OSAKA — Two years into his term, Osaka Gov. Toru Hashimoto continues to enjoy high popularity among voters, with some local media polls showing his approval rating at almost 70 percent, due largely to his personality and cost-cutting steps.
But outside Osaka, Hashimoto’s brashness and controversial call to close profit-making Itami airport, which sits on the border of Itami, Hyogo Prefecture, and Ikeda and Toyonaka in Osaka Prefecture, and to make heavily indebted Kansai International Airport the region’s main hub are earning him an increasing number of critics, led by Hyogo Gov. Toshizo Ido. The state-run Itami’s central location makes it the Kansai region’s most popular airport.
Hashimoto insists the only way to revive Kansai International, which sits just off the bay in southern Osaka Prefecture, and requires more time to access from central Osaka and Kobe, is for Itami to be closed and for its flights to be shifted to Kansai. It isn’t helping the planning that the future of Japan Airlines’ service to not only Kansai and Itami airports, but also Kobe airport, is in doubt.
Opened in 2003 on an artificial island amid widespread controversy over whether it was needed or its costs could be justified as the city rebuilt from the Great Hanshin Earthquake, the one-runway Kobe airport handles only domestic, limited flight services.
Last week, Hashimoto said he would step up his push to close Itami, although only the state has that authority.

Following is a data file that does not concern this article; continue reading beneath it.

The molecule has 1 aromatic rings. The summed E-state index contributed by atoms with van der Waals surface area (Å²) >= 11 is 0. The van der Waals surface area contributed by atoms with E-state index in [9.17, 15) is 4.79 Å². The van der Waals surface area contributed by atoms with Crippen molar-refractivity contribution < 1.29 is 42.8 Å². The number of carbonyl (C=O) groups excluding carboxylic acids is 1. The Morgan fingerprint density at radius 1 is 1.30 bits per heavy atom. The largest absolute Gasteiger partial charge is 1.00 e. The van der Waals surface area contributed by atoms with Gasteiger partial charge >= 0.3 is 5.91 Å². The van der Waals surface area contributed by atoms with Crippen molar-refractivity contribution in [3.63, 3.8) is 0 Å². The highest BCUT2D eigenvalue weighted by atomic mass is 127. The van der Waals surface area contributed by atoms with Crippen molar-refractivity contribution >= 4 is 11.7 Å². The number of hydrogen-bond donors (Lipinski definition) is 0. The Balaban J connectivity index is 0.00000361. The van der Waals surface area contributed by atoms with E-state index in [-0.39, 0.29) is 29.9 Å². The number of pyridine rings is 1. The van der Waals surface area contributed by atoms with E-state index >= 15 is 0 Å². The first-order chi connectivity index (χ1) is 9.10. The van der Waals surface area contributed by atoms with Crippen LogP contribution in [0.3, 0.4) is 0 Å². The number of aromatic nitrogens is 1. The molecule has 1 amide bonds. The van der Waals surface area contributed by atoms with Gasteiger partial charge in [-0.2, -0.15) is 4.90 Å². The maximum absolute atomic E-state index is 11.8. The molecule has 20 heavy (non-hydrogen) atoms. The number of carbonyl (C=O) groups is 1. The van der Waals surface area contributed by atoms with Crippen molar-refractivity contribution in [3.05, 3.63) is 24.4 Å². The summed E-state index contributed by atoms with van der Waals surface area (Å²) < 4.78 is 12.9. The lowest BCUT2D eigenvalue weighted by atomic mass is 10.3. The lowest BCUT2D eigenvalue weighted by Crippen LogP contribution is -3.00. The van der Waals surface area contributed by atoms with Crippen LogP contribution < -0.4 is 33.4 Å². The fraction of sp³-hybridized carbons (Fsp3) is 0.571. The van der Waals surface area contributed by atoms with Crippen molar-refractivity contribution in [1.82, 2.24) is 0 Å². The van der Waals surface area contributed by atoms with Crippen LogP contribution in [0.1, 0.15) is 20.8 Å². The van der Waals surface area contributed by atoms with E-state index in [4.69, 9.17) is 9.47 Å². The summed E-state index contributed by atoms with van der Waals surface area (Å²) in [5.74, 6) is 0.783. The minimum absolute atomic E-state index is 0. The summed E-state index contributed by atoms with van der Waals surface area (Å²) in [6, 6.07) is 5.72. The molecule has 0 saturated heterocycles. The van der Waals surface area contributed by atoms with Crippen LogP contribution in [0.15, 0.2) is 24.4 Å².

“To turn Kansai International Airport into a superhub for the Asian region, there is no other choice but to close Itami,” Hashimoto said last week. “At the local level, with the exception of Hyogo Prefecture, I’m confident I can get officials to agree to close Itami.”
Ido, after hearing Hashimoto’s comments, immediately fired back. “The argument to close Itami is complete nonsense,” he said. “Why does the closing of Itami lead to keeping Kansai airport afloat?”
The Hyogo governor continued: “All (Hashimoto) says is ‘abolish, abolish,’ without explanation. Why does he think that, other than Hyogo, he can get leaders to agree to its closing?”
Currently, Itami airport serves 31 cities nationwide, while Kansai International serves seven. From Sannomiya Station in Kobe, Itami is only about 40 minutes by bus. Kansai International is 65 minutes by bus and nearly 90 minutes by train.
From central Osaka, Itami is only 25 to 30 minutes by bus from Umeda Station, while Kansai is about 50 minutes by bus and more than an hour by train.
Ido’s criticism hasn’t stopped Hashimoto, who unveiled a plan in November for closing Itami and making use of the land afterward.
“By 2035, the new linear bullet train connecting Tokyo and Osaka in about an hour will hopefully be running, eliminating the need for Itami by then, especially the Itami to Haneda flights,” Hashimoto said last week.
“Even if isn’t, we can still close Itami and build a Kansai linear shinkansen that connects Kansai airport to central Osaka in just seven minutes,” he added.